Comprehensive Program Predicts Risk of Hereditary Cancer

As many as 5 percent to 10 percent of all cancers may be linked to an inherited risk, and approximately 30 percent of cases occur in families with close relatives who have experienced similar cancers.

UT Southwestern’s Harold C. Simmons Comprehensive Cancer Center offers a risk assessment program that can help determine the likelihood of a person developing cancer. It’s an ideal resource for your patients who may have a family istory of cancer.

When you refer a patient, they’ll receive a personalized cancer screening exam and written risk assessment, based on a computer model first developed at UT Southwestern and now used by more than 4,000 cancer centers worldwide. Genetic counselors review the information, interpret it, and then discuss options with the patient based on their risk profile.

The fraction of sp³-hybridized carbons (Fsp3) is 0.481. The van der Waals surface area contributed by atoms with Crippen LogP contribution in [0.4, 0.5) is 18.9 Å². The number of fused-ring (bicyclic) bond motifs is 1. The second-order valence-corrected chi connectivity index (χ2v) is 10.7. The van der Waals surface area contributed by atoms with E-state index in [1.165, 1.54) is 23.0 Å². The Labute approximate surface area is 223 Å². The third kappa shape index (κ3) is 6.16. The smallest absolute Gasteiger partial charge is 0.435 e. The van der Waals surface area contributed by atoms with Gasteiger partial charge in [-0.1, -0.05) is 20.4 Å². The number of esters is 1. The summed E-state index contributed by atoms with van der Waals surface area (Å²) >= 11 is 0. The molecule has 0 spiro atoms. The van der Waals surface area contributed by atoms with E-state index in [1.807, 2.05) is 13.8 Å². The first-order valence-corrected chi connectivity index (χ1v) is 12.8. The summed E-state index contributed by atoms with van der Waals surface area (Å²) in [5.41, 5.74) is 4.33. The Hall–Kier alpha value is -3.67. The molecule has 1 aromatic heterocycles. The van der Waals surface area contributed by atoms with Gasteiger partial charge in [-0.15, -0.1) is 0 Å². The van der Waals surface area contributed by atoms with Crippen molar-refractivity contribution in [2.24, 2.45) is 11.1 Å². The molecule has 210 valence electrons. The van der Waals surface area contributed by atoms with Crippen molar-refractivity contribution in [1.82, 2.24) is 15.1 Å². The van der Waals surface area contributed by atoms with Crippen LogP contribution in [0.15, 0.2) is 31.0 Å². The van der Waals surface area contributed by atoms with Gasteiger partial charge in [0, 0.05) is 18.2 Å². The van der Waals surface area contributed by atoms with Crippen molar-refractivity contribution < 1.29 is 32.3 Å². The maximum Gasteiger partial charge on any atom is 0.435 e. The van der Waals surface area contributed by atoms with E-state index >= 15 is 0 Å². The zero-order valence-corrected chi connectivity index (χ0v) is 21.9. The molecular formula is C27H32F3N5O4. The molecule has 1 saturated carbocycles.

“Our genetic risk assessment service is the only research-based clinical program puts experts close at hand in North Texas to offer testing and genetic counseling for all identified types of cancer, including pediatric cancers,” says David Euhus, M.D., Co-Director of the Mary L. Brown Breast Cancer Genetics and Risk Assessment Program at UT Southwestern.

Patients can see a genetic counselor in person on UT Southwestern’s campus in Dallas, at Moncrief Cancer Institute in Fort Worth, or at one of 12 satellite clinics. In addition, a new, state-of-the-art system being deployed over the next two years will enable patients in 17 Texas counties to connect with UT Southwestern genetic counselors via a fast, secure, online video connection.

The evaluation takes about an hour. For patients with a strong family history of certain cancers, the evaluation is typically covered by health insurance.